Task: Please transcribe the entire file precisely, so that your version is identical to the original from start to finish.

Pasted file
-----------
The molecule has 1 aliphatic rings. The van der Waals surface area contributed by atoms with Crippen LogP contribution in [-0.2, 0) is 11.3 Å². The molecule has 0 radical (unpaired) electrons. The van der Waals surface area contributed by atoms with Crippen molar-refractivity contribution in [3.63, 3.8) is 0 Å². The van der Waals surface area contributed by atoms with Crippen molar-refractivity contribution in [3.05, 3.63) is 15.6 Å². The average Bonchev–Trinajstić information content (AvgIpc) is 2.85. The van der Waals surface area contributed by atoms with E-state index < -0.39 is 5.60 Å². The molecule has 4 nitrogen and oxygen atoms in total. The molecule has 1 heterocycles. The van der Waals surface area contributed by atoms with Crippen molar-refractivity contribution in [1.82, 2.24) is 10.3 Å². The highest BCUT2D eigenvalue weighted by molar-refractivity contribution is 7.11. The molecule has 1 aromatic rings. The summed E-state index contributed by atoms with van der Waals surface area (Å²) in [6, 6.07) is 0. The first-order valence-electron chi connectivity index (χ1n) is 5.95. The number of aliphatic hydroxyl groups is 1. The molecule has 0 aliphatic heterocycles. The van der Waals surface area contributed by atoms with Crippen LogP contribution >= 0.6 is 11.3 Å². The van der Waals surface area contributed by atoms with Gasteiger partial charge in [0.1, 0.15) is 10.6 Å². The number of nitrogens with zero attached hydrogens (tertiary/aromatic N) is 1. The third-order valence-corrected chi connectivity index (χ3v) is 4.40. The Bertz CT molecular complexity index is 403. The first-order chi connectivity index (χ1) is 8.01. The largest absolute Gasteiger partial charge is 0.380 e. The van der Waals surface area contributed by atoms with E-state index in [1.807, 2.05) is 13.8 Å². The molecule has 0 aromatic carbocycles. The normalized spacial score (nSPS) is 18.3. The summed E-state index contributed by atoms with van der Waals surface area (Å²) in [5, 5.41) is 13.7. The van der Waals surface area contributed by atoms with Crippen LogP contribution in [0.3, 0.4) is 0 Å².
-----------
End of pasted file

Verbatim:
The molecule has 1 aliphatic rings. The van der Waals surface area contributed by atoms with Crippen LogP contribution in [-0.2, 0) is 11.3 Å². The molecule has 0 radical (unpaired) electrons. The van der Waals surface area contributed by atoms with Crippen molar-refractivity contribution in [3.63, 3.8) is 0 Å². The van der Waals surface area contributed by atoms with Crippen molar-refractivity contribution in [3.05, 3.63) is 15.6 Å². The average Bonchev–Trinajstić information content (AvgIpc) is 2.85. The van der Waals surface area contributed by atoms with E-state index < -0.39 is 5.60 Å². The molecule has 4 nitrogen and oxygen atoms in total. The molecule has 1 heterocycles. The van der Waals surface area contributed by atoms with Crippen molar-refractivity contribution in [1.82, 2.24) is 10.3 Å². The highest BCUT2D eigenvalue weighted by molar-refractivity contribution is 7.11. The molecule has 1 aromatic rings. The summed E-state index contributed by atoms with van der Waals surface area (Å²) in [6, 6.07) is 0. The first-order valence-electron chi connectivity index (χ1n) is 5.95. The number of aliphatic hydroxyl groups is 1. The molecule has 0 aliphatic heterocycles. The van der Waals surface area contributed by atoms with Crippen LogP contribution >= 0.6 is 11.3 Å². The van der Waals surface area contributed by atoms with Gasteiger partial charge in [0.1, 0.15) is 10.6 Å². The number of nitrogens with zero attached hydrogens (tertiary/aromatic N) is 1. The third-order valence-corrected chi connectivity index (χ3v) is 4.40. The Bertz CT molecular complexity index is 403. The first-order chi connectivity index (χ1) is 8.01. The largest absolute Gasteiger partial charge is 0.380 e. The van der Waals surface area contributed by atoms with E-state index in [1.807, 2.05) is 13.8 Å². The molecule has 0 aromatic carbocycles. The normalized spacial score (nSPS) is 18.3. The summed E-state index contributed by atoms with van der Waals surface area (Å²) in [5, 5.41) is 13.7. The van der Waals surface area contributed by atoms with Crippen LogP contribution in [0.3, 0.4) is 0 Å².